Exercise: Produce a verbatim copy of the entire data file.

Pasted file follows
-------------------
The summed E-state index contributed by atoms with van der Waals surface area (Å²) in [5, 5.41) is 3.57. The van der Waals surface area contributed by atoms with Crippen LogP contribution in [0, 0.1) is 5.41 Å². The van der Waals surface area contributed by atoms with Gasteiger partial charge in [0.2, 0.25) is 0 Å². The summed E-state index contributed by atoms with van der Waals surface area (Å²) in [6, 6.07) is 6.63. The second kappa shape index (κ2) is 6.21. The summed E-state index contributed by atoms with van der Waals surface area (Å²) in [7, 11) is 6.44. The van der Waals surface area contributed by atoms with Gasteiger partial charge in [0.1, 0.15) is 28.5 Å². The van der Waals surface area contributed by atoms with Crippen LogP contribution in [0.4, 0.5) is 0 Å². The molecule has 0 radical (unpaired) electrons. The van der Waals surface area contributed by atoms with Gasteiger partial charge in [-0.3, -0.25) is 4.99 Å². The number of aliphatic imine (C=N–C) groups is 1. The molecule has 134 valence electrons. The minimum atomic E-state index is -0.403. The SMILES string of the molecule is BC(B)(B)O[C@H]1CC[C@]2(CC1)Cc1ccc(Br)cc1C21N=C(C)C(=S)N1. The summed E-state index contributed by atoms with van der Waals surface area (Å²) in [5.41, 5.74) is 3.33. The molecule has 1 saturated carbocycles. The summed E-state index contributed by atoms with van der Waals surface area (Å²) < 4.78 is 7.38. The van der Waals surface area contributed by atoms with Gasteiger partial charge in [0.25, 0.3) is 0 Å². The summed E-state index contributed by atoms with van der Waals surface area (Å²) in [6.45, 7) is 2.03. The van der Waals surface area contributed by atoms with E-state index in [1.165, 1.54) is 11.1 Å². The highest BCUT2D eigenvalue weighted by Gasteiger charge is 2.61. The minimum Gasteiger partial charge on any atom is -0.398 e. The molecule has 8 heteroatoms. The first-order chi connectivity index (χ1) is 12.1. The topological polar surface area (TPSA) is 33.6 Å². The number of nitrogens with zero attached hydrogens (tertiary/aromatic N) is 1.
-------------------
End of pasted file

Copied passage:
The summed E-state index contributed by atoms with van der Waals surface area (Å²) in [5, 5.41) is 3.57. The van der Waals surface area contributed by atoms with Crippen LogP contribution in [0, 0.1) is 5.41 Å². The van der Waals surface area contributed by atoms with Gasteiger partial charge in [0.2, 0.25) is 0 Å². The summed E-state index contributed by atoms with van der Waals surface area (Å²) in [6, 6.07) is 6.63. The second kappa shape index (κ2) is 6.21. The summed E-state index contributed by atoms with van der Waals surface area (Å²) in [7, 11) is 6.44. The van der Waals surface area contributed by atoms with Gasteiger partial charge in [0.1, 0.15) is 28.5 Å². The van der Waals surface area contributed by atoms with Crippen LogP contribution in [0.4, 0.5) is 0 Å². The molecule has 0 radical (unpaired) electrons. The van der Waals surface area contributed by atoms with Gasteiger partial charge in [-0.3, -0.25) is 4.99 Å². The number of aliphatic imine (C=N–C) groups is 1. The molecule has 134 valence electrons. The minimum atomic E-state index is -0.403. The SMILES string of the molecule is BC(B)(B)O[C@H]1CC[C@]2(CC1)Cc1ccc(Br)cc1C21N=C(C)C(=S)N1. The summed E-state index contributed by atoms with van der Waals surface area (Å²) in [5.41, 5.74) is 3.33. The molecule has 1 saturated carbocycles. The summed E-state index contributed by atoms with van der Waals surface area (Å²) < 4.78 is 7.38. The van der Waals surface area contributed by atoms with Gasteiger partial charge in [0.25, 0.3) is 0 Å². The summed E-state index contributed by atoms with van der Waals surface area (Å²) in [6.45, 7) is 2.03. The van der Waals surface area contributed by atoms with E-state index in [1.165, 1.54) is 11.1 Å². The highest BCUT2D eigenvalue weighted by Gasteiger charge is 2.61. The minimum Gasteiger partial charge on any atom is -0.398 e. The molecule has 8 heteroatoms. The first-order chi connectivity index (χ1) is 12.1. The topological polar surface area (TPSA) is 33.6 Å². The number of nitrogens with zero attached hydrogens (tertiary/aromatic N) is 1.